07102009(001)On Wednesday 7th and Thursday 8th October, the two days that represented the 8th anniversary of the invasion of Afghanistan (it was the 7th in Afghanistan and the early hours of the 8th here in Australia), a group of concerned people gathered at Flinders St Station in Melbourne to remember, mourn and be inspired towards further action against the war.  We held a striking banner which read ‘End the Afghanistan War’ and maintained a presence for 10 hours each day, from 8am until 6pm.  At least 25 people joined us throughout the two days, including a war veteran from Stand Fast and the head of the Victorian Council of Churches Theo Mackay.

We began by reading out loud the names of some of those who had been killed in the course of this conflict, Afghani civilians, as well as US and Australian soldiers.  We handed out flyers with 8 reasons to end the war, as well as promotional material for the antiwar rally on Saturday (12pm City Square).  There was a petition people were encouraged to sign to end the war.  We also wrote the names of those on both sides who had been killed in the letters on the banner.

Perhaps the most significant part for me was the sense of vigilling (watching/ vigilance) at a place where around 10-15,000 Melbournians pass every day (a prime piece of real estate for advertising!).  Both people’s reactions or lack of reactions to our banner message were a good indication of the Australian public’s general disengagement with the war.  Many of those we talked with, whether they were supportive of us or not, had a very shallow understanding of what was happening over there or why we might be involved.  I had only one conversation in the whole 20 hours we were there with someone who confidently had a grasp on what was happening.  I don’t say these things pessimistically or despairingly, but in order to give a realistic appraisal of where we are at the moment, so we can better define the tasks ahead of us.07102009(007)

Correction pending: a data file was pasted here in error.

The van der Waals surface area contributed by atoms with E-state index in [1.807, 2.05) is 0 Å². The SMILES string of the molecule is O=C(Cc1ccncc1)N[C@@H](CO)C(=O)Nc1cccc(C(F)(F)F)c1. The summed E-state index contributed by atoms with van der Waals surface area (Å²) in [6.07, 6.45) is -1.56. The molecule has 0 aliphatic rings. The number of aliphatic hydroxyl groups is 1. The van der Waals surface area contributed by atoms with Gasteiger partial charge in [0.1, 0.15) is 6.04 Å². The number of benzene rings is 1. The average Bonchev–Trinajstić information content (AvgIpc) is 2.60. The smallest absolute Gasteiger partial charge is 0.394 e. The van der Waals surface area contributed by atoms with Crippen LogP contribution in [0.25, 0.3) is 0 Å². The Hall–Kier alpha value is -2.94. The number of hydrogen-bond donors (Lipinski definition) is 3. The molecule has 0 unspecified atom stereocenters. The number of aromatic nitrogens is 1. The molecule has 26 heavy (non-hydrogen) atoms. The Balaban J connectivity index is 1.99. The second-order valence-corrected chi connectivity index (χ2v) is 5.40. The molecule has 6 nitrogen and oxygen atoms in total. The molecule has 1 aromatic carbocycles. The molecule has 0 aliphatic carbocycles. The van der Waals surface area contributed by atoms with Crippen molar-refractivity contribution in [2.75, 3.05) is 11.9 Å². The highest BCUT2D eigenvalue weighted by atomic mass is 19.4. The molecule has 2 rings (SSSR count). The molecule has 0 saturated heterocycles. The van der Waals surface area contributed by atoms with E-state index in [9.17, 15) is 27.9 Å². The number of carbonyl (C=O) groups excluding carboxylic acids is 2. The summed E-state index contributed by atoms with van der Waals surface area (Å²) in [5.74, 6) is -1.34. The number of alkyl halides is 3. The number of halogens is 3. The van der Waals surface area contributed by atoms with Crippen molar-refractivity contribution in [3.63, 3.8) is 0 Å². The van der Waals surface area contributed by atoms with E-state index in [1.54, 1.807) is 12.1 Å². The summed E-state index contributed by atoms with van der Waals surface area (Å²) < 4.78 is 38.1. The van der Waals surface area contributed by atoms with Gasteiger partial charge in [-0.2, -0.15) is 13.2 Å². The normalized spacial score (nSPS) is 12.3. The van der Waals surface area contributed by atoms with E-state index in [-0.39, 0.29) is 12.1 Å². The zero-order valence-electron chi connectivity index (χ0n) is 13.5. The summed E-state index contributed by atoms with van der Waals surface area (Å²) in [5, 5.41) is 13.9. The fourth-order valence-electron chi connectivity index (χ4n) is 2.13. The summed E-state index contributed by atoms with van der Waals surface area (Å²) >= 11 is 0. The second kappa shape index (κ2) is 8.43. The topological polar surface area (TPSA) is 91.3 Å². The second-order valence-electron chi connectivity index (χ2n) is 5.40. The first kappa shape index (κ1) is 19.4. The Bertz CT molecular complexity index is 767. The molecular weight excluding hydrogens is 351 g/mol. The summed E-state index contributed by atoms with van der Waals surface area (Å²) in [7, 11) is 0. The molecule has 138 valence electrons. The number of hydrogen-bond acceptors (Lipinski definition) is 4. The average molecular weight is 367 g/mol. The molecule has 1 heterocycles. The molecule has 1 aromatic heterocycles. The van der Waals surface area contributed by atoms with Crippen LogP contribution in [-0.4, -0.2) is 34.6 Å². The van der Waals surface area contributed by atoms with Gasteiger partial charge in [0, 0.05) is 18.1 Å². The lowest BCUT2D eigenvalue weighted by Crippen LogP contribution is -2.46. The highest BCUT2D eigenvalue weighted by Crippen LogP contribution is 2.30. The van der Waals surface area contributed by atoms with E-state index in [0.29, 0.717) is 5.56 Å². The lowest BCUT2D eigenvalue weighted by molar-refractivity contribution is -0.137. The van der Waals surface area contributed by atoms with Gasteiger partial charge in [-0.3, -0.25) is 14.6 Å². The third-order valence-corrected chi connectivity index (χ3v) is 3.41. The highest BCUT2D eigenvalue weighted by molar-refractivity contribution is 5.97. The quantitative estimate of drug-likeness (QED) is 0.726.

Some significant conversations:

·    An Afghani guy who had his throat slashed from ear to ear by the Taliban.  He had been here for two days and couldn’t talk due to his injuries, but the Air Force officer he was with who had helped him escape the country was adamant that the war be escalated to kill all of the Taliban.
·    A woman who despaired of social justice but when I mentioned I was a Baptist Minister asked the usual question (“do you know Tim Costello?”) and when I said I did, her response was “Well, thank God that the Baptists are doing something for the world instead of just preaching and getting fat!”
·    A long and constructive conversation with a foreign policy student where we managed to work out we agreed on everything except the efficacy of violence in creating stability.  It was the most helpful conversation I had because he understood the complexities and we got through a number of layers of assumptions to our real differences quickly, effectively and respectfully.